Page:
“The essence of our spirituality is we want to be the hands and face of Christ to those we encounter. In our spirituality, we have to grow in that relationship with Christ, because we can’t give what we don’t have.”

That holiness is lived out not just through charity in action or prayer during meetings, but also through prayer with those in need, such as Zerr and his wife experienced when helping the homebound woman.

Living out that call to holiness is often rewarded.

“It’s interesting how the Holy Spirit seems to show up,” says Koerber. “When you think you’re at the end of your rope or desperate, good things just sort of happen.”

Homelessness, poverty ‘happen in rural areas, too’

As for charitable services, “It’s up to the actual members in each parish or multi-parish conference what works they want to do,” says Jerrell.

Conferences assess their local community to determine if a need-gap exists that they could fill, or if it would be more helpful to assist existing organizations such as food pantries or distribution centers.

All conferences assist with rent and utilities, says Koerber, using money raised by parish collections as allowed by the pastor. Some conferences also operate a thrift store with all proceeds going back to support the conference. Others run a food pantry or help in distributing household goods and furniture to those in need.

“I think there is more poverty and homelessness outside of cities than people realize,” he says. “It happens in rural areas, too.”

For instance, he shared how a residential facility in Corydon was suddenly closed by the state fire marshal in February. Between 25 to 30 people “were put out with no place to go,” he recalls.

The St. Joseph SVdP conference, comprised of seven parishes in the New Albany Deanery, worked with other organizations and churches to find temporary housing and alternative living arrangements for the former residents.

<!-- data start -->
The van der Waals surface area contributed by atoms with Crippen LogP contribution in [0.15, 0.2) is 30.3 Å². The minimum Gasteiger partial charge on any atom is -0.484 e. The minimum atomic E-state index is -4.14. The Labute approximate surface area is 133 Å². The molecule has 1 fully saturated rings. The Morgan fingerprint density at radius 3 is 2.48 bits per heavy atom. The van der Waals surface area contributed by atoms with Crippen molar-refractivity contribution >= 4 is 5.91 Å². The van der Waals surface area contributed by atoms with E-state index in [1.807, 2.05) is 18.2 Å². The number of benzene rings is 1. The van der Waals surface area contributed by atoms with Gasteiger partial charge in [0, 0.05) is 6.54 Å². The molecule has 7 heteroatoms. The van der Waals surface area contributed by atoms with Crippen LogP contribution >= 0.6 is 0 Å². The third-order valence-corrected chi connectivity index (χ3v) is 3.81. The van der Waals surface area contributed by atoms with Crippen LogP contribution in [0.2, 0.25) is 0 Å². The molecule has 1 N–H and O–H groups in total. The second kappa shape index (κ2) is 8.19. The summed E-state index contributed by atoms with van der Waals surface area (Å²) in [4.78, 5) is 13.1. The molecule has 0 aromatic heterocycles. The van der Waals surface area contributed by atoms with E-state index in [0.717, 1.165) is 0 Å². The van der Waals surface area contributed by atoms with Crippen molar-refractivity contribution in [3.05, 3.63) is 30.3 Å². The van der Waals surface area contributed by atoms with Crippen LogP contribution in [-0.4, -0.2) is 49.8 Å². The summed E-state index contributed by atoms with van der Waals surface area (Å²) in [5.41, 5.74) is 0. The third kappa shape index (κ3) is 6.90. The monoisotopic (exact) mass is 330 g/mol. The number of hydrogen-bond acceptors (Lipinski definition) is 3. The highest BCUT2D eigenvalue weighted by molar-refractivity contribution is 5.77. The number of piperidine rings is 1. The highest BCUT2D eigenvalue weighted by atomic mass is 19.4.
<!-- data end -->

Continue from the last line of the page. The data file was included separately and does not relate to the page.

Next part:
Meanwhile, Koerber adds, conference members “helped the fire marshal make improvements in the facility and helped furnish it” so it could be reopened.

‘Emphasizing our social justice side’

Conferences can also offer programs promoted by the Society of St. Vincent de Paul, such as its Changing Lives Forever program for those seeking “to become able to sustain themselves independently,” says coordinator Domoni Rouse.

It’s part of the national society’s renewed efforts to address poverty by effecting systemic change, says Jerrell.

“We’ve always been known for our charitable works,” he says. “But in the last 10 years, we’ve been emphasizing our social justice side through our systemic change initiatives.”

Rouse, a member of St. Rita Parish in Indianapolis, defines systemic change as “change achieved by considering the root cause of issues, usually an environment or condition that’s detrimental to the well-being of a person or an entire segment of a community.”

Jerrell cites other examples of systemic change that are driven by SVdP, including Vincentians attending city or town council meetings and contacting legislators to advocate for the needs of the poor in their communities.

“There’s our whole aspect of social responsibility that lines up very well with the seven tenets of Catholic social teaching,” he says.

‘Serving … with the love of God’

Whatever services a parish or multi-parish SVdP conference offers, the net effect is help for the community and spiritual growth for conference members and parishioners alike, says Deacon Horn.

“Frankly, our Church doesn’t always get the best publicity in the local news,” he admits.

“I think the St. Vincent de Paul Society is a way to show the best of the Church. We’re serving people—not just materially, but with the love of God.

“I really do think that where we go, God goes with us.” †